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Baker's Dozen

Reinventions Of The Near Future: James Dean Bradfield's Favourite LPs
Emily Mackay , September 23rd, 2014 08:25

With their Holy Bible shows just announced, the Manic Street Preachers frontman talks Emily Mackay through his all-time favourite albums


Death - ...For The Whole World To See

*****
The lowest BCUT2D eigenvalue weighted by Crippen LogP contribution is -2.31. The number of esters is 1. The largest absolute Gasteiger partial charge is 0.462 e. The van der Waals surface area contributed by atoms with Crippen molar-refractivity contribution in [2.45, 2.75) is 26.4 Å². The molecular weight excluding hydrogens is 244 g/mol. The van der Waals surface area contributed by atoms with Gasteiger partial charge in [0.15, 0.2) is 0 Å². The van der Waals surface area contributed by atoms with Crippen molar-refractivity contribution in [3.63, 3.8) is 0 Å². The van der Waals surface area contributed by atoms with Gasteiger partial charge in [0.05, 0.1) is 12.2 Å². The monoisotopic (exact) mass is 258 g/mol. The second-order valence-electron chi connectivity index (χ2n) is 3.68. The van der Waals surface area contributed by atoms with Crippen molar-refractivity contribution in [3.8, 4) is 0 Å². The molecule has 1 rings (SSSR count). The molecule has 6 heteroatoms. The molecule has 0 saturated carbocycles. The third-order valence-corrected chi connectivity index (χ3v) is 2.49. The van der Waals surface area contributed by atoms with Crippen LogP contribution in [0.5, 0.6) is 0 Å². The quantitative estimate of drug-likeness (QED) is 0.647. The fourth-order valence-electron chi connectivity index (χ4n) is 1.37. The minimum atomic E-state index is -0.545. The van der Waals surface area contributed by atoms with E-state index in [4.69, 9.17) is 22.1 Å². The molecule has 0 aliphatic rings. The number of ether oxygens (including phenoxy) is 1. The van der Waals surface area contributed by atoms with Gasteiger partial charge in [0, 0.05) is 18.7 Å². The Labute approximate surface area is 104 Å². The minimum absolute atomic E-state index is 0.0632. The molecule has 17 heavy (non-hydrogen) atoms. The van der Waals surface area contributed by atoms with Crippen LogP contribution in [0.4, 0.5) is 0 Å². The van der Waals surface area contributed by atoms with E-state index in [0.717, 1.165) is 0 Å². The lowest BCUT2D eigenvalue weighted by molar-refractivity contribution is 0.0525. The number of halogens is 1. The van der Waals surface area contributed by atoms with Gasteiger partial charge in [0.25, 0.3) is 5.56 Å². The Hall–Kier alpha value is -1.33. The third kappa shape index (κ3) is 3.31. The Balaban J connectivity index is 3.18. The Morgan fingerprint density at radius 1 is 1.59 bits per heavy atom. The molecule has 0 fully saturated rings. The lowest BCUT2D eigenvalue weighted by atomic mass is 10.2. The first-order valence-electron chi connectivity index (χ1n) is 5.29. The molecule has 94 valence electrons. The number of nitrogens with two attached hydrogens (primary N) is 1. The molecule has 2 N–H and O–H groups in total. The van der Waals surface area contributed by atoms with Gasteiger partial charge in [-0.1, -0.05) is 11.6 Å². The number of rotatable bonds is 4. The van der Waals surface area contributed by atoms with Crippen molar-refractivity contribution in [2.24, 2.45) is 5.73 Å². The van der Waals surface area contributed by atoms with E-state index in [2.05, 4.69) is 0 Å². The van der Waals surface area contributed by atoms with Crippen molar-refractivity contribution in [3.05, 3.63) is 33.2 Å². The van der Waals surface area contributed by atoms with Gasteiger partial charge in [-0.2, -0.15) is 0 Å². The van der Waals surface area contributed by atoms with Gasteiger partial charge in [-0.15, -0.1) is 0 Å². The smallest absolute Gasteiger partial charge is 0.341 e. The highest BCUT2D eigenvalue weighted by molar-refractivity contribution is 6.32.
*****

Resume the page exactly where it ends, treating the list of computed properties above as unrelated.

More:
They were a black punk band from America. I love this record because it's kind of… erudite in its expression but it's fucking brutal. It's razor sharp. It's also gloriously anarchic. It's kind of punk but it's got real rock & roll lineage to it. The titles are brilliant: there's one called 'Politicians In My Eyes', another one called 'Rock-N-Roll Victim', 'Let The World Turn', 'You're A Prisoner'. It's just a real lost classic, and it's got real power. I can't remember if they're from Detroit or not - it would make sense, because so much has come out of Detroit - but it's one of those records I've just picked up and been astounded by it. I was always really good at picking up stuff in the margins of punk history, but I'd never heard anything about this band, and I love the idea that there's still stuff out there that's going to get credit after its time; that people who didn't get credit in their lifetime eventually get it if they're good enough. You can tell this band could have gone on to be utterly amazing; there's an articulacy there, a brutality there, a real rock & roll lineage, but a little off-kilter jazz edge to little bits of the playing. And the cover's absolutely lovely, it's almost like art deco Buck Rogers. It's just one of those records that's a little surprise in life; to stay in love with music, you need to have those little surprises, something that's been locked in a vault and it comes at you and it's such a surprise. And if you're ready to take on those surprises, it just shows you're still in love with the romance of music, that something's going to hit you in the middle of the eyes. And that's what this record did to me two years ago. I found it in Spillers in Cardiff, which was good because I really don't engage in the digital world - not through any kind of arch Ludditeness or anything, I just can't be arsed. So I listen to lots of radio and read lots of press and that's how I get my new records. That's why I love going to Spillers; sometimes there'll just be that bit of advice behind the counter. "Why don't you try this?" I just love that moment.